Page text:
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September 25, 2020

Forgotten numbers: Non-fatal Covid-19 infections in the US

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This is a bad news–better news (but still not so good news) story. The virus known as Covid-19 has killed a tragically large number of Americans—at the time of writing, about 190,000 since the first recorded case on January 22, 2020. Better news is that the overwhelming majority of people who have been infected with the virus have not died. This still not so good news has been largely forgotten though. However, although the death rate is low, the number of infections is so large and the non-fatal infections are serious enough to deserve emphasis too. Here we summarize three aspects of our recent research in this area.  

Catching Covid-19 is very different from catching the conventional flu for non-fatal cases. There is psychological dread among the infected. Prominent US newspaper columnist Bill Plaschke described the personal dread he experienced during his own non-fatal case of Covid-19: “I know the overwhelming odds of survival. It doesn’t matter. You live in constant fear. You check your temperature 53 times a day and pray. You can’t call your doctor because he’s already told you that there’s nothing he can do.” 

Dr Henry Miller of the US Food and Drug Administration has noted that Covid-19 can bring with it non-respiratory complications, including cognitive impairments, ischemic strokes, kidney damage, and the transmission of pediatric inflammatory disease to an unborn child via the placenta. Unlike the conventional flu, recovered patients can have chronic fatigue syndrome that is debilitating for years. Suppression of Covid-19 infection spread is therefore about more than just reducing current medical care costs and ultimate fatalities.

US regulatory agencies evaluate the benefits of avoided fatalities by using revealed behavior which indicates people’s willingness to tolerate exposure to the risk of death from accidents or disease at work, when consuming goods and services, or from the health consequences of industrial pollution where someone lives. The Department of Transportation and the Environmental Protection Agency also use estimates of what people reveal they are willing to pay via their altered behavior to avoid non-fatal accidents or diseases like asthma. Medical professionals’ judgments are also used by regulatory agencies to help differentiate the benefits of harm avoidance by the severity of the harm, and implicitly for the issues of dread and quality of life effects.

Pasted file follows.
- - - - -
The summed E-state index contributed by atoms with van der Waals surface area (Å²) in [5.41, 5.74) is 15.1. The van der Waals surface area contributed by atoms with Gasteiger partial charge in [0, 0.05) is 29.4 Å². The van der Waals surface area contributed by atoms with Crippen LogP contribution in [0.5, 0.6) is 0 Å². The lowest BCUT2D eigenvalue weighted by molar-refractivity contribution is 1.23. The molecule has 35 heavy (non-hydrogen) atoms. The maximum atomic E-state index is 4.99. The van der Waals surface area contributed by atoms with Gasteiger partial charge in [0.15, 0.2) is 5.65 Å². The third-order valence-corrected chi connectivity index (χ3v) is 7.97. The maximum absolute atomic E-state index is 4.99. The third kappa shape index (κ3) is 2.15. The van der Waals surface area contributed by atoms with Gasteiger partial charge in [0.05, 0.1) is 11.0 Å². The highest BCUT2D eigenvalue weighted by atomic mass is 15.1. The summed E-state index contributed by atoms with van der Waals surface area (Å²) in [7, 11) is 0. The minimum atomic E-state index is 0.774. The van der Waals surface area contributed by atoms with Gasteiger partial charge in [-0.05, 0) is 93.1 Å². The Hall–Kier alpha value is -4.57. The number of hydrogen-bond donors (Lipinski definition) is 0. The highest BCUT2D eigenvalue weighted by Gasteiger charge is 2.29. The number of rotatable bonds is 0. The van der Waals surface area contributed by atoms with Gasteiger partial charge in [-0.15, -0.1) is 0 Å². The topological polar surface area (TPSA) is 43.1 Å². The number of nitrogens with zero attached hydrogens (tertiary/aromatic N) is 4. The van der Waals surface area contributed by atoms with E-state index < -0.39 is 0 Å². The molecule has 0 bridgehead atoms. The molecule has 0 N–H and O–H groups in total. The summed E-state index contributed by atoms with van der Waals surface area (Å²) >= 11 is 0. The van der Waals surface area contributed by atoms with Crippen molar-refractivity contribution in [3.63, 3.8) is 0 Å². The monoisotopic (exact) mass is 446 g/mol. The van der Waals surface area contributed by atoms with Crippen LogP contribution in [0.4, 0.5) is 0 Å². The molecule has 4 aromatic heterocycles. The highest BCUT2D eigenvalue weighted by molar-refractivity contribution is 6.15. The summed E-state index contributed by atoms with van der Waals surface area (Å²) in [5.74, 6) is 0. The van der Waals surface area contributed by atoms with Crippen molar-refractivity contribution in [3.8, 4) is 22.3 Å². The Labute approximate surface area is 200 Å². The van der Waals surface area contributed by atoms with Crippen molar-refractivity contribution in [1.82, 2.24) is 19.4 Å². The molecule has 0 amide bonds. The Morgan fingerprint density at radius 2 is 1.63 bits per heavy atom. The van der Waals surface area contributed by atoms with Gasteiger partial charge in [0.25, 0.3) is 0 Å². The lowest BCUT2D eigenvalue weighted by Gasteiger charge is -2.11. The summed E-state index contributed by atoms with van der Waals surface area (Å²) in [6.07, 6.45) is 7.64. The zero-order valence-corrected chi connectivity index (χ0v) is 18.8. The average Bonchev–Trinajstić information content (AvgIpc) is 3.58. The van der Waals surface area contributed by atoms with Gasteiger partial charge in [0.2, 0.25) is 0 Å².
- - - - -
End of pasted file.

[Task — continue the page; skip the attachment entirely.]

We calculate that the benefits of avoiding non-fatal Covid-19 range from about US$11,000 from avoiding a mild case to US$2.9 million from avoiding a severe case requiring mechanical ventilation to prevent death. The result is a weighted average of US$46,483 per non-fatal case avoided. Applying the US Centers for Disease Control adjustment factor for the undercount of actual infections, the total number of non-fatal cases has been over 47 million. The total estimated benefit of avoidance of harm to health is therefore about US$2.2 trillion. 

We should not let the non-fatal numbers be forgotten, because preventing the spread of Covid-19 is much more than a concern that an infection might be fatal. Most people do not die; but there are still medical and psychological consequences. Our calculations have important implications for benefit–cost calculations of stemming the pandemic. When evaluated in the manner by which economists and government regulatory agencies measure risks, the large numbers of non-fatal Covid-19 cases are as economically important in the US and probably elsewhere as Covid-19 related fatalities.

© Thomas J. Kniesner and Ryan S. Sullivan

Thomas J. Kniesner is a professor of economic sciences at the Claremont Graduate University, professor emeritus at Syracuse University, and a Research Fellow of IZA
Ryan S. Sullivan is an associate professor of financial management at the Naval Postgraduate School, USA

Views expressed here do not reflect official policy or position of the US Department of Defense or the US Federal government.

Find more IZA World of Labor coronavirus content on our curated topics pages: National responses to Covid-19 and Covid-19—Pandemics and the labor market.

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